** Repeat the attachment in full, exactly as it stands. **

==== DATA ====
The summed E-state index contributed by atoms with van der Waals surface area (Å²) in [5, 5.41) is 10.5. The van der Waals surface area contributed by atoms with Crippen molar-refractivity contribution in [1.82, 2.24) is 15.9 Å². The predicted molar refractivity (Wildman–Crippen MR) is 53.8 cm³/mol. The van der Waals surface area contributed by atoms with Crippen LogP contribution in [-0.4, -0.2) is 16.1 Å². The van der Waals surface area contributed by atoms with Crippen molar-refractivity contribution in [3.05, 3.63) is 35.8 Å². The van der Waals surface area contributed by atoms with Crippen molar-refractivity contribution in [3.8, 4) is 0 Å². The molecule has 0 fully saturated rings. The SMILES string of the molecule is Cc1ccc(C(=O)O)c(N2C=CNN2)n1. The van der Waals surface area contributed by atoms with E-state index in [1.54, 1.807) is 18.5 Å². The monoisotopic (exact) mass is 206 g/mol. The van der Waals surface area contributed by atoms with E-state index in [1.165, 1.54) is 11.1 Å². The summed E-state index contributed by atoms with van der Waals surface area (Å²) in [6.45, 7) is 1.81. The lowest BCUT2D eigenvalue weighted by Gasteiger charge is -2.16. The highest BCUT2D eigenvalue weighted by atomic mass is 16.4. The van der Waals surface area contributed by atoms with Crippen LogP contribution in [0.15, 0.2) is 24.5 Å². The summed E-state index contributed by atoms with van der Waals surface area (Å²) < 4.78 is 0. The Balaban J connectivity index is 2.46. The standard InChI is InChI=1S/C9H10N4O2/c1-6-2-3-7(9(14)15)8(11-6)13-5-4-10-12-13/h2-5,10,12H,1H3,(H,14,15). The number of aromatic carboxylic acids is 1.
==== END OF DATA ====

The summed E-state index contributed by atoms with van der Waals surface area (Å²) in [5, 5.41) is 10.5. The van der Waals surface area contributed by atoms with Crippen molar-refractivity contribution in [1.82, 2.24) is 15.9 Å². The predicted molar refractivity (Wildman–Crippen MR) is 53.8 cm³/mol. The van der Waals surface area contributed by atoms with Crippen LogP contribution in [-0.4, -0.2) is 16.1 Å². The van der Waals surface area contributed by atoms with Crippen molar-refractivity contribution in [3.05, 3.63) is 35.8 Å². The van der Waals surface area contributed by atoms with Crippen molar-refractivity contribution in [3.8, 4) is 0 Å². The molecule has 0 fully saturated rings. The SMILES string of the molecule is Cc1ccc(C(=O)O)c(N2C=CNN2)n1. The van der Waals surface area contributed by atoms with E-state index in [1.54, 1.807) is 18.5 Å². The monoisotopic (exact) mass is 206 g/mol. The van der Waals surface area contributed by atoms with E-state index in [1.165, 1.54) is 11.1 Å². The summed E-state index contributed by atoms with van der Waals surface area (Å²) in [6.45, 7) is 1.81. The lowest BCUT2D eigenvalue weighted by Gasteiger charge is -2.16. The highest BCUT2D eigenvalue weighted by atomic mass is 16.4. The van der Waals surface area contributed by atoms with Crippen LogP contribution in [0.15, 0.2) is 24.5 Å². The summed E-state index contributed by atoms with van der Waals surface area (Å²) < 4.78 is 0. The Balaban J connectivity index is 2.46. The standard InChI is InChI=1S/C9H10N4O2/c1-6-2-3-7(9(14)15)8(11-6)13-5-4-10-12-13/h2-5,10,12H,1H3,(H,14,15). The number of aromatic carboxylic acids is 1.